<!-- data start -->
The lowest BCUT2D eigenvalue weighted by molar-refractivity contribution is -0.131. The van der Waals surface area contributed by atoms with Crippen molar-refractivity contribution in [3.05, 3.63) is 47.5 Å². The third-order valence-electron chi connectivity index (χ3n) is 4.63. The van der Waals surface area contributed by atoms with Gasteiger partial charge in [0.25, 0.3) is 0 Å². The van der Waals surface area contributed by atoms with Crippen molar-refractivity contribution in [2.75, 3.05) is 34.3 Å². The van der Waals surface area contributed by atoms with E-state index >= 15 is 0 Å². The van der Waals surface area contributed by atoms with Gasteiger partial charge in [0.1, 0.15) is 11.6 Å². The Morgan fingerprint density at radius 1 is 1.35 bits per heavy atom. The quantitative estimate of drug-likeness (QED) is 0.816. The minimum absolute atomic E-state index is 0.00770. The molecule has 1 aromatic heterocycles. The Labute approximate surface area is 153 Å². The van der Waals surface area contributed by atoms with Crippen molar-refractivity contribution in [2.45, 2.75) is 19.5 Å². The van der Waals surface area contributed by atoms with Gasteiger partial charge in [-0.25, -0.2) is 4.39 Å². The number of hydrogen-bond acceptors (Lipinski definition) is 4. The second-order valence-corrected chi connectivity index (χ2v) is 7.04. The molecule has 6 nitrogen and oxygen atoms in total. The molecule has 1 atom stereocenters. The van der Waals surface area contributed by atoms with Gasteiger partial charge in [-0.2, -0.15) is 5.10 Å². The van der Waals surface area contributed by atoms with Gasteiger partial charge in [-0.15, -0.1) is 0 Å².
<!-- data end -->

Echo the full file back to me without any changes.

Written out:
The lowest BCUT2D eigenvalue weighted by molar-refractivity contribution is -0.131. The van der Waals surface area contributed by atoms with Crippen molar-refractivity contribution in [3.05, 3.63) is 47.5 Å². The third-order valence-electron chi connectivity index (χ3n) is 4.63. The van der Waals surface area contributed by atoms with Gasteiger partial charge in [0.25, 0.3) is 0 Å². The van der Waals surface area contributed by atoms with Crippen molar-refractivity contribution in [2.75, 3.05) is 34.3 Å². The van der Waals surface area contributed by atoms with E-state index >= 15 is 0 Å². The van der Waals surface area contributed by atoms with Gasteiger partial charge in [0.1, 0.15) is 11.6 Å². The Morgan fingerprint density at radius 1 is 1.35 bits per heavy atom. The quantitative estimate of drug-likeness (QED) is 0.816. The minimum absolute atomic E-state index is 0.00770. The molecule has 1 aromatic heterocycles. The Labute approximate surface area is 153 Å². The van der Waals surface area contributed by atoms with Crippen molar-refractivity contribution in [2.45, 2.75) is 19.5 Å². The van der Waals surface area contributed by atoms with Gasteiger partial charge in [-0.25, -0.2) is 4.39 Å². The number of hydrogen-bond acceptors (Lipinski definition) is 4. The second-order valence-corrected chi connectivity index (χ2v) is 7.04. The molecule has 6 nitrogen and oxygen atoms in total. The molecule has 1 atom stereocenters. The van der Waals surface area contributed by atoms with Gasteiger partial charge in [-0.2, -0.15) is 5.10 Å². The van der Waals surface area contributed by atoms with Gasteiger partial charge in [-0.15, -0.1) is 0 Å².